Survey of Texas judges

by Ted Frank on August 17, 2007

Bill Childs notes a Baylor Law Review study polling Texas judges on whether they think there are problems requiring tort reform based on what they see in their own courtroom.

I can’t imagine why anyone thinks such a study will produce useful results. The study has typical issues, such as the typical anti-reform eliding of what “frivolous” means, ignoring that the state-law definition of “frivolous” differs from the common-sense meaning of the word used by many politicians. Another question asks whether judges have recently presided over cases where compensatory damages awarded were too high, but excludes cases where compensatory damages were required to be reduced by statutory limits, and the authors draw opinions from this intentionally biased question.

But there’s a larger problem with the very nature of the study. Judges who correctly run their courtroom and follow the law are generally not going to have runaway juries, so they are likely to say (and even say correctly) that their juries generally don’t produce outlandish results. The problem requiring reform are judges who are in the pocket of the plaintiffs’ bar, and create judicial hellholes, and let Mikal Watts and Mark Lanier run wild. If such judges thought there was a problem requiring tort reform, they wouldn’t let plaintiffs’ attorneys get away with what they get away with. Most reasonable judges would find it problematic if a plaintiff loaned money to a juror and had phone conversations with them during trial when a jury came back with an implausible multi-million dollar verdict for an overweight 71-year-old man’s second heart attack when he wasn’t even taking Vioxx, but the Starr County judge in Garza v. Merck signed off on the judgment: of course he doesn’t think anything’s wrong with that if he’s polled by professors, but that doesn’t make him correct.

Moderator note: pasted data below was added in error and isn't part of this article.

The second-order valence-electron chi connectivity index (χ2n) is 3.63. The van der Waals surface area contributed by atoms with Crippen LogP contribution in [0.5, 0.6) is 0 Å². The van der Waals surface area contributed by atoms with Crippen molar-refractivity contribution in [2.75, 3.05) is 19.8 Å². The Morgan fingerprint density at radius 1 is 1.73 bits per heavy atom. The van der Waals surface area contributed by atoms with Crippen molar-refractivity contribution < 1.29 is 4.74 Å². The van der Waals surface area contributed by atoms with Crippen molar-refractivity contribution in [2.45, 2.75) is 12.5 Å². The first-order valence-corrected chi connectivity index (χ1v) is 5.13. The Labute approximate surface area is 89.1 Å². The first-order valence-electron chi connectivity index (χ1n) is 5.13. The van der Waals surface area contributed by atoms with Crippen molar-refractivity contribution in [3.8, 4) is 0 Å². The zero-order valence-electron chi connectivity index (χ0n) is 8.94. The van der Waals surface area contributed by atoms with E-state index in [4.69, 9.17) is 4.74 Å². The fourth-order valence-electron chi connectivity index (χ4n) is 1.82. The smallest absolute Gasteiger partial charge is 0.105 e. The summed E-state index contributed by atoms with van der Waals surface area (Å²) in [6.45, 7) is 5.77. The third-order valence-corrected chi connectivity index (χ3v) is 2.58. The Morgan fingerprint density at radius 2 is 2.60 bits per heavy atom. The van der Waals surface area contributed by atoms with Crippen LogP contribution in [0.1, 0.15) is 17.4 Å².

Polling judges in judicial hellholes to find out whether there is a need for legal reform is like polling O.J. Simpson to find out if there’s a problem with domestic violence.

Nevertheless, expect to see the poll widely used by the litigation lobby and their academic water-carriers in upcoming months and years.

Post updated 10:30 PM to clarify nature of questioning.

{ 4 comments }

1 Peter Nordberg 08.17.07 at 1:39 pm

“[T]he common-sense meaning of the word used by many politicians.”

Um . . .

2 Beldar 08.17.07 at 9:27 pm

Ted, you’re correct that no judge is likely to see himself as contributing to lawsuit abuse, and to that extent, the survey pool is biased.

What you overlook is that judges pay attention not only to the results coming out of their own courtrooms, but out of the ones next door and around the state. They weigh what they see elsewhere against their own experience.

Right now in Dallas County, for example, you may have a mix of judges comprising Democrats who recently won election in 2004 and 2006 (after breaking a multi-year lock on Dallas County judicial seats by the Republican Party), sitting alongside some (lucky) Republican judges who were unopposed in 2006 and perhaps Republican judges appointed to vacancies by Texas Gov. Rick Perry. What one group perceives of the others’ courts might be very interesting indeed.

So it’s a distorted survey pool, but potentially a very knowledgeable one. Its results need to be considered with both of those factors in mind, but I wouldn’t dismiss the results of this out of hand.

3 Beldar 08.17.07 at 10:20 pm

Mea culpa. In reading further into the study, I see that the questions asked judges about cases they’ve seen tried in their own courtrooms. So whatever observations they may have about what’s going on elsewhere, in other courts, presumably wasn’t picked up by this study.

In the immortal words of Emily Litella: Never mind!

4 Walter E. Wallis 08.19.07 at 3:32 pm

i still wish Arnold had pushed his idea of taxing away punitive damages at 85% OR SO.

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